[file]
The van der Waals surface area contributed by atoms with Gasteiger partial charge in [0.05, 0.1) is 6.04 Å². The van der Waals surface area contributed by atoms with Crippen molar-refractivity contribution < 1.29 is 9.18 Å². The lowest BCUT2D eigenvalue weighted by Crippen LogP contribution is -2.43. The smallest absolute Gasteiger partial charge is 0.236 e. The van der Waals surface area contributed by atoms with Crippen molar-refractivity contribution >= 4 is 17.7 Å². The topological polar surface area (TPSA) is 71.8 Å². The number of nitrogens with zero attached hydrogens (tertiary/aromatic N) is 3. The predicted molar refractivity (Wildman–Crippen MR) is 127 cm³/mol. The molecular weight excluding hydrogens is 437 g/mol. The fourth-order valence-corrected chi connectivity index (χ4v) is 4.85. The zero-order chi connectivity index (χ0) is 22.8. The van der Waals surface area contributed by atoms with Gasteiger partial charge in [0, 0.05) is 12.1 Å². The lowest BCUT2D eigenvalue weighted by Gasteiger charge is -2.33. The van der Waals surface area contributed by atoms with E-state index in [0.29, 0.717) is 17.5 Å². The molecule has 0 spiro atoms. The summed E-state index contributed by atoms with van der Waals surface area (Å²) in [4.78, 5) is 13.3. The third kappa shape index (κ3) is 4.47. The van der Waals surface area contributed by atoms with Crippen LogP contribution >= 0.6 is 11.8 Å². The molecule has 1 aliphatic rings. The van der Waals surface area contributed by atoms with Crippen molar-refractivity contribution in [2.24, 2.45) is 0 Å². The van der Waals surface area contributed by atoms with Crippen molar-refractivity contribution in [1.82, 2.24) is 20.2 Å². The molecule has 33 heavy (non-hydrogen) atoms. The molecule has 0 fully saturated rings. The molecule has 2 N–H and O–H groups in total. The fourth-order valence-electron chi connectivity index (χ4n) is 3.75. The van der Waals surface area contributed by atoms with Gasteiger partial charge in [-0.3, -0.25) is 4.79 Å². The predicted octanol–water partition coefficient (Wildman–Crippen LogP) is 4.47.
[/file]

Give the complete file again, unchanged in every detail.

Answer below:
The van der Waals surface area contributed by atoms with Gasteiger partial charge in [0.05, 0.1) is 6.04 Å². The van der Waals surface area contributed by atoms with Crippen molar-refractivity contribution < 1.29 is 9.18 Å². The lowest BCUT2D eigenvalue weighted by Crippen LogP contribution is -2.43. The smallest absolute Gasteiger partial charge is 0.236 e. The van der Waals surface area contributed by atoms with Crippen molar-refractivity contribution >= 4 is 17.7 Å². The topological polar surface area (TPSA) is 71.8 Å². The number of nitrogens with zero attached hydrogens (tertiary/aromatic N) is 3. The predicted molar refractivity (Wildman–Crippen MR) is 127 cm³/mol. The molecular weight excluding hydrogens is 437 g/mol. The fourth-order valence-corrected chi connectivity index (χ4v) is 4.85. The zero-order chi connectivity index (χ0) is 22.8. The van der Waals surface area contributed by atoms with Gasteiger partial charge in [0, 0.05) is 12.1 Å². The lowest BCUT2D eigenvalue weighted by Gasteiger charge is -2.33. The van der Waals surface area contributed by atoms with E-state index in [0.29, 0.717) is 17.5 Å². The molecule has 0 spiro atoms. The summed E-state index contributed by atoms with van der Waals surface area (Å²) in [4.78, 5) is 13.3. The third kappa shape index (κ3) is 4.47. The van der Waals surface area contributed by atoms with Crippen LogP contribution >= 0.6 is 11.8 Å². The molecule has 1 aliphatic rings. The van der Waals surface area contributed by atoms with Crippen molar-refractivity contribution in [2.24, 2.45) is 0 Å². The van der Waals surface area contributed by atoms with Crippen molar-refractivity contribution in [1.82, 2.24) is 20.2 Å². The molecule has 33 heavy (non-hydrogen) atoms. The molecule has 0 fully saturated rings. The molecule has 2 N–H and O–H groups in total. The fourth-order valence-electron chi connectivity index (χ4n) is 3.75. The van der Waals surface area contributed by atoms with Gasteiger partial charge in [-0.3, -0.25) is 4.79 Å². The predicted octanol–water partition coefficient (Wildman–Crippen LogP) is 4.47.